• Blames her for his behavior
  • Does not allow her access to a phone
  • Listens to her phone calls, views her emails and follows her
  • Threatens to harm himself
  • Threatens that no one can have her if he cannot

Health risks

When a women has been violently attacked, there are some health risks she may face in the future. Depending upon the severity of the attack and if these attacks are ongoing, a woman could suffer from long-term health consequences.

Some of the health risks associated with violence against women include:

  • Physical injuries, including breaking of bones, cuts and bruises covering her body
  • Unwanted pregnancies
  • Gynecological problems
  • Transmission of STDs, including HIV
  • Miscarriage, still birth, low birth weights and preterm deliveries
  • Depression, including post-traumatic stress disorder
  • Sleep issues
  • Eating disorders
  • Health effects including headaches, back pain, gastrointestinal disorders and overall poor health
  • Drug and alcohol abuse
  • Fatal results, including homicide and suicide


Teaching women the different signs of abuse is one of the best ways to help prevent violence against women. Knowing if someone is in an abusive relationship is key to recognizing and taking action against the men who intend to cause harm to women.

The following are some tips to help prevent violence against women:

  • Remember no always means no
  • Stop supporting movies and shows that depict women as subordinates and sex objects
  • Do not support the porn industry
  • Avoid strip clubs
  • Stop demeaning femininity
  • Speak up against the violence
  • Get the police involved if you or someone you know is a victim of abuse
  • Be a hero and show victims there is help available
  • Speak up against sexism, including comments and jokes
  • Become familiar with the Violence Against Women Act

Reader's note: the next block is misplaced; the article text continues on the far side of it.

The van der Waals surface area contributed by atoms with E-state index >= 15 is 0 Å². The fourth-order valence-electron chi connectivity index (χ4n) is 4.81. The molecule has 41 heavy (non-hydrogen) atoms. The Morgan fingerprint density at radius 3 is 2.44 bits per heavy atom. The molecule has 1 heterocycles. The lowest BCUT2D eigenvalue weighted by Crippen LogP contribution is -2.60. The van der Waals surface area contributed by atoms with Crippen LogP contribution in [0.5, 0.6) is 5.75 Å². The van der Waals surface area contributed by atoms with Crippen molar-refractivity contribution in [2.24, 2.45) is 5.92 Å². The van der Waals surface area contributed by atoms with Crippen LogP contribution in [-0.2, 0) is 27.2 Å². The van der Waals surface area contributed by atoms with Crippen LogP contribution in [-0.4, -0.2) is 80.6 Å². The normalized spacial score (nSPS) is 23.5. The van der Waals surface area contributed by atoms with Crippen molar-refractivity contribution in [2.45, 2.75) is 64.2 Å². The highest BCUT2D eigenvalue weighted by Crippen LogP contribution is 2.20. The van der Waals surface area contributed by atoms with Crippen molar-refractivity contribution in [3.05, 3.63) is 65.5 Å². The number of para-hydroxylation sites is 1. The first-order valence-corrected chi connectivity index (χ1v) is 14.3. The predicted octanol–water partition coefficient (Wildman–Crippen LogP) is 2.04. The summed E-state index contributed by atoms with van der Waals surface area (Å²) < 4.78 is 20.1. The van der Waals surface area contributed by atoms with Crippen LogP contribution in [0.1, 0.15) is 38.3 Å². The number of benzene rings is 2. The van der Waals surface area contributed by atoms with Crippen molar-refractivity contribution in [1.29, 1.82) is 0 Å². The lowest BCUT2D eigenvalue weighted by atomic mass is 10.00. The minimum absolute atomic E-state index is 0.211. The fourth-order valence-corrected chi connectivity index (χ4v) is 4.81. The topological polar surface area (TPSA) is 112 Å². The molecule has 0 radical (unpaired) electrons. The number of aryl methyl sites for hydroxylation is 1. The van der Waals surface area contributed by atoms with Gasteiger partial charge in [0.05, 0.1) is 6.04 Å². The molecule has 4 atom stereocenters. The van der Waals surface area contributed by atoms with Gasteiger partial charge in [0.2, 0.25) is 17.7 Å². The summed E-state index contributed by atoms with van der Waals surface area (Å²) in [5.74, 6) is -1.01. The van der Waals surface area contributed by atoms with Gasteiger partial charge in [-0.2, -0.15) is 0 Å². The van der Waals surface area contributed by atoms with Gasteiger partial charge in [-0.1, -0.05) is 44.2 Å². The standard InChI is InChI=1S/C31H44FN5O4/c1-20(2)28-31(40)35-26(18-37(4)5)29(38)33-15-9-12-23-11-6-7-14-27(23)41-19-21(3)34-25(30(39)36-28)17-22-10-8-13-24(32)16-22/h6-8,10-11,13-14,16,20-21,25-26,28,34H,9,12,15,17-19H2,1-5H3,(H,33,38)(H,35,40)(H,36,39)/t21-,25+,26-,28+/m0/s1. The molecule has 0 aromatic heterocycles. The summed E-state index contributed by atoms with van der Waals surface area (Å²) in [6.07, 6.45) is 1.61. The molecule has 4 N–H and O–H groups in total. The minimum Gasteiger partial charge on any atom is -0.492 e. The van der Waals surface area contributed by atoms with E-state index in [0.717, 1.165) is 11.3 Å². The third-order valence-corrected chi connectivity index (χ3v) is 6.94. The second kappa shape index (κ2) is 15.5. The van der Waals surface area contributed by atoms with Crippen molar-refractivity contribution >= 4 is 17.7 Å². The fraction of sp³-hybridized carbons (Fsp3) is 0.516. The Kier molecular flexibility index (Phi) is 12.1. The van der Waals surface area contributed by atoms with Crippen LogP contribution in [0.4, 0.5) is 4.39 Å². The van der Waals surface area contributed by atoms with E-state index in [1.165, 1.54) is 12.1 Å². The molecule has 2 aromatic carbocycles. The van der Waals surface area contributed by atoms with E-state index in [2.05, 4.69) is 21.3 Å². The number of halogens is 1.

• Learn local violence against women laws
  • Do not buy from sexist companies
  • Do not show support for sexist communities
  • Donate or volunteer to legitimate organization that are against violence against women
  • Teach children how to be respectful of women
  • Do not engage in revenge porn
  • Never believe a woman had it coming to her because of how she is dressed
  • Think before you speak
  • Stop prematurely sexualizing young girls
  • Reach out to a local women’s group or shelter for help
  • Take a self defense class
  • Start and teach school based programs
  • Recognize and understand the risk factors and signs of abuse
  • Promote gender equality

Violence Against Women Act

The Violence Against Women Act (VAWA) was the first major law to be passed in an attempt to help government agencies and victim advocate groups to work together in a fight against domestic violence, sexual assault and any other type of violence against women. The law include punishment standards for certain crimes and started several programs to help prevent violence and help those who have been victimized.

Community programs created by the act include:

  • Violence prevention and awareness programs in local communities
  • Protection and help for victims who have been evicted from their homes as a result of domestic violence and/or stalking
  • Funding for assistance services for victims, including rape crisis centers and help hotlines
  • Programs to help meet the needs of immigrant women and those of different races or ethnicities
  • Programs to help victims of violence who have disabilities
  • Legal aid for those who are struggling with violence
  • Special services for children and teens

According to the White House, the VAWA act has improved the criminal justice system’s response toward violence against women. This is done primarily by holding those causing the violence accountable for their actions. Other facts about the VAWA include:

  • Mandating that no victim should have to pay for the expense of their own protection order or rape exams
  • Making protection orders available to help keep victims safe
  • Communities now have higher conviction rates
  • Victims are assured the police will respond when they call
  • Easy access to services available for victims and families
  • State laws are more serious about violence against women

The White House claims that the rate of intimate partner violence has declined 67 percent between 1993 and 2010.. Since the VAWA was passed, more than 35 states, the District of Columbia and the U.S. Virgin Islands have all adopted laws addressing violence against women, including domestic, sexual and workplace associated abuse.

No woman should be treated in a poor or violent manner. Know the warning signs and where to get help. Never let anyone cause harm or threaten to cause harm to you or anyone you know.